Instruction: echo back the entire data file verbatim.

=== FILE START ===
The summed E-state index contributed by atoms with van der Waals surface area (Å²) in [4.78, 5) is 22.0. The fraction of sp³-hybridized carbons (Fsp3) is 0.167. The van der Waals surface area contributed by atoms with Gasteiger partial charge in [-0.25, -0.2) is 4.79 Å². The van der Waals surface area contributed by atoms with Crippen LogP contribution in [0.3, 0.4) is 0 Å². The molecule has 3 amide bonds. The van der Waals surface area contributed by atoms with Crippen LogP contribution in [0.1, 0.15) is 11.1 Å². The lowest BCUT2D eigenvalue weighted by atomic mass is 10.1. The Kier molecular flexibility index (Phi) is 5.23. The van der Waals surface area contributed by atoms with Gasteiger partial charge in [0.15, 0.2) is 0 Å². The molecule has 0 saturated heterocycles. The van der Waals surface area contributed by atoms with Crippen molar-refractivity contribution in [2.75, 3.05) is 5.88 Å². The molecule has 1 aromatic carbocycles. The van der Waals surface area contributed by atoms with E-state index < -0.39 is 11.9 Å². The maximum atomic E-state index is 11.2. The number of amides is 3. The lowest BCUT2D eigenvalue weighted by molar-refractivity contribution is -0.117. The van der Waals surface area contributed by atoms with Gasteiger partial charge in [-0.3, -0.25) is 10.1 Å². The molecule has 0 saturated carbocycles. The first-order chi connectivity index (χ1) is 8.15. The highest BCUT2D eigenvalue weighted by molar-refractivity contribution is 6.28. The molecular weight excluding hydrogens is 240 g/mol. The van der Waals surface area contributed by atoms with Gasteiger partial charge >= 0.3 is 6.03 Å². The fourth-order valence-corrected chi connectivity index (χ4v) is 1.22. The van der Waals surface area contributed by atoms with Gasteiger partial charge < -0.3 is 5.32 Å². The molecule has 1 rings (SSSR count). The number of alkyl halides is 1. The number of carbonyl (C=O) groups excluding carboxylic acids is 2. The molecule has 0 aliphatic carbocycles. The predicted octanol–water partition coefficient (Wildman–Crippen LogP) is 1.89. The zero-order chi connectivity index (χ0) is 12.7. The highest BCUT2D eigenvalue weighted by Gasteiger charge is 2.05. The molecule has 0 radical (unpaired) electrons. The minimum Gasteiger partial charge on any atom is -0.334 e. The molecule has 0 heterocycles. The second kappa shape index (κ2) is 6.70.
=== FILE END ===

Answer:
The summed E-state index contributed by atoms with van der Waals surface area (Å²) in [4.78, 5) is 22.0. The fraction of sp³-hybridized carbons (Fsp3) is 0.167. The van der Waals surface area contributed by atoms with Gasteiger partial charge in [-0.25, -0.2) is 4.79 Å². The van der Waals surface area contributed by atoms with Crippen LogP contribution in [0.3, 0.4) is 0 Å². The molecule has 3 amide bonds. The van der Waals surface area contributed by atoms with Crippen LogP contribution in [0.1, 0.15) is 11.1 Å². The lowest BCUT2D eigenvalue weighted by atomic mass is 10.1. The Kier molecular flexibility index (Phi) is 5.23. The van der Waals surface area contributed by atoms with Gasteiger partial charge in [0.15, 0.2) is 0 Å². The molecule has 0 saturated heterocycles. The van der Waals surface area contributed by atoms with Crippen molar-refractivity contribution in [2.75, 3.05) is 5.88 Å². The molecule has 1 aromatic carbocycles. The van der Waals surface area contributed by atoms with E-state index < -0.39 is 11.9 Å². The maximum atomic E-state index is 11.2. The number of amides is 3. The lowest BCUT2D eigenvalue weighted by molar-refractivity contribution is -0.117. The van der Waals surface area contributed by atoms with Gasteiger partial charge in [-0.3, -0.25) is 10.1 Å². The molecule has 0 saturated carbocycles. The first-order chi connectivity index (χ1) is 8.15. The highest BCUT2D eigenvalue weighted by molar-refractivity contribution is 6.28. The molecular weight excluding hydrogens is 240 g/mol. The van der Waals surface area contributed by atoms with Gasteiger partial charge >= 0.3 is 6.03 Å². The fourth-order valence-corrected chi connectivity index (χ4v) is 1.22. The van der Waals surface area contributed by atoms with Gasteiger partial charge < -0.3 is 5.32 Å². The molecule has 1 rings (SSSR count). The number of alkyl halides is 1. The number of carbonyl (C=O) groups excluding carboxylic acids is 2. The molecule has 0 aliphatic carbocycles. The predicted octanol–water partition coefficient (Wildman–Crippen LogP) is 1.89. The zero-order chi connectivity index (χ0) is 12.7. The highest BCUT2D eigenvalue weighted by Gasteiger charge is 2.05. The molecule has 0 radical (unpaired) electrons. The minimum Gasteiger partial charge on any atom is -0.334 e. The molecule has 0 heterocycles. The second kappa shape index (κ2) is 6.70.